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May Advocate 2017

372 V O L . 7 5 P A R T 3 M A Y 2 0 1 7 THE ADVOCATE from the EU.15 In dissent, Lord Reed disagreed that the ECA had any effect on the Crown’s exercise of prerogative powers with respect to UK membership, 16 while Lord Carnwath disagreed that giving notice under Article 50 would itself change any laws or affect any rights.17 There is very little jurisprudence on the power to withdraw from treaties. As Lord Carnwath notes in dissent, the issue recently arose in Canada, but was not decided: The only example we were shown of withdrawal from a treaty was a recent decision of the Canadian Federal Court: Turp v. Ministry of Justice & Attorney General of Canada 2012 FC 893. That was an unsuccessful challenge by the executive to the use of its prerogative powers to withdraw from the Kyoto Protocol on Climate Change, against the background of a statute (passed against the opposition of government) requiring the preparation of plans giving effect to the Protocol. On its face it is a striking example of the use of the prerogative to frustrate the apparent intention of Parliament as expressed in legislation. However, the authority is of limited assistance in the present context, since it had been held in a previous case (Friends of the Earth v. Canada (Governor in Council), 2008 FC 118) that the obligations under the statute were not justiciable in the domestic courts.18 The tension between the prerogative power and parliamentary sovereignty was magnified in Turp due to the fact of minority government. Mr. Turp argued that the withdrawal from the Protocol was illegal, null, void and in violation of the Kyoto Protocol Implementation Act,19 the principle of the rule of law, the principle of the separation of powers and the democratic principle—in part on the basis that the executive was obliged to consult with the House of Commons and the provinces before withdrawing from the Protocol. However, the Federal Court dismissed Mr. Turp’s challenge largely, as Lord Carnwath laments, on the basis of justiciability. The general rule in both the UK and in Canada is that the exercise of the prerogative power to enter into or withdraw from treaties is not reviewable by the courts. However, Canadian courts have found the exercise of the foreign affairs prerogative justiciable where the challenge engages constitutional issues such as Charter rights20 or the Crown’s duty to consult First Nations. Hupacasath First Nation v. Canada (Foreign Affairs and International Trade Canada)21 provides a recent example. In that case, a First Nation challenged Canada’s entry into a foreign investment promotion and protection agreement with China on the basis that Canada had breached its duty to consult. The court concluded that the matter was justiciable, though it ultimately found that Canada did not have to consult the First Nation before entering into the agreement. Miller also engages constitutional issues, but of a different sort. As the court explains, the case “has nothing to do with … the wisdom of the deci-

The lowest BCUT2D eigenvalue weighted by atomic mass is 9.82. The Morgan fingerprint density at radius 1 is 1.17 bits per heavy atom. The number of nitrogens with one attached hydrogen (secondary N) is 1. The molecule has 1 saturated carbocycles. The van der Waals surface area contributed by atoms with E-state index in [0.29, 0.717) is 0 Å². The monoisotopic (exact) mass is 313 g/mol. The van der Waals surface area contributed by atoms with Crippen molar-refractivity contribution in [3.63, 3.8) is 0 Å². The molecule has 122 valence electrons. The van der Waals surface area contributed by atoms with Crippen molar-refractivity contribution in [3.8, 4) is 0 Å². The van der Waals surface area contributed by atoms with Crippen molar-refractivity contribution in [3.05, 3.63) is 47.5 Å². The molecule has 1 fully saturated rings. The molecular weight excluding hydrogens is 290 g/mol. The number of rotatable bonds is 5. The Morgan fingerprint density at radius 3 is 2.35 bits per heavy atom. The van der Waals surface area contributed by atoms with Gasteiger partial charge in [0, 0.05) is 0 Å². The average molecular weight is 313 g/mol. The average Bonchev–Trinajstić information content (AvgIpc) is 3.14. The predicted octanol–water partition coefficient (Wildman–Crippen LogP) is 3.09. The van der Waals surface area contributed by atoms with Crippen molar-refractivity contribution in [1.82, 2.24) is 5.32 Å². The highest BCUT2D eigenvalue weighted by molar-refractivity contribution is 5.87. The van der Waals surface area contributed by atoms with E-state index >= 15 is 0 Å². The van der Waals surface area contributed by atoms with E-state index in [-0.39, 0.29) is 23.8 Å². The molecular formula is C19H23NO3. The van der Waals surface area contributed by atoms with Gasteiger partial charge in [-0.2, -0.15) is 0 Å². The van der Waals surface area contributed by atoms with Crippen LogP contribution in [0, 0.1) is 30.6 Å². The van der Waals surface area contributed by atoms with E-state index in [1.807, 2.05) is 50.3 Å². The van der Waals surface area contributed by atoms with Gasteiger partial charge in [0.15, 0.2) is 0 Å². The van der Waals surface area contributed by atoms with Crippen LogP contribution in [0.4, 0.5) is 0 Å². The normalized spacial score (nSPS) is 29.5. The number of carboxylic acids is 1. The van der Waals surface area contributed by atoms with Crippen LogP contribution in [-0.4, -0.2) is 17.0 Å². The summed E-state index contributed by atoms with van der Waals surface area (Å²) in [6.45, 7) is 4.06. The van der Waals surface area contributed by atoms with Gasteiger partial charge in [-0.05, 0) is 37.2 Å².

May Advocate 2017
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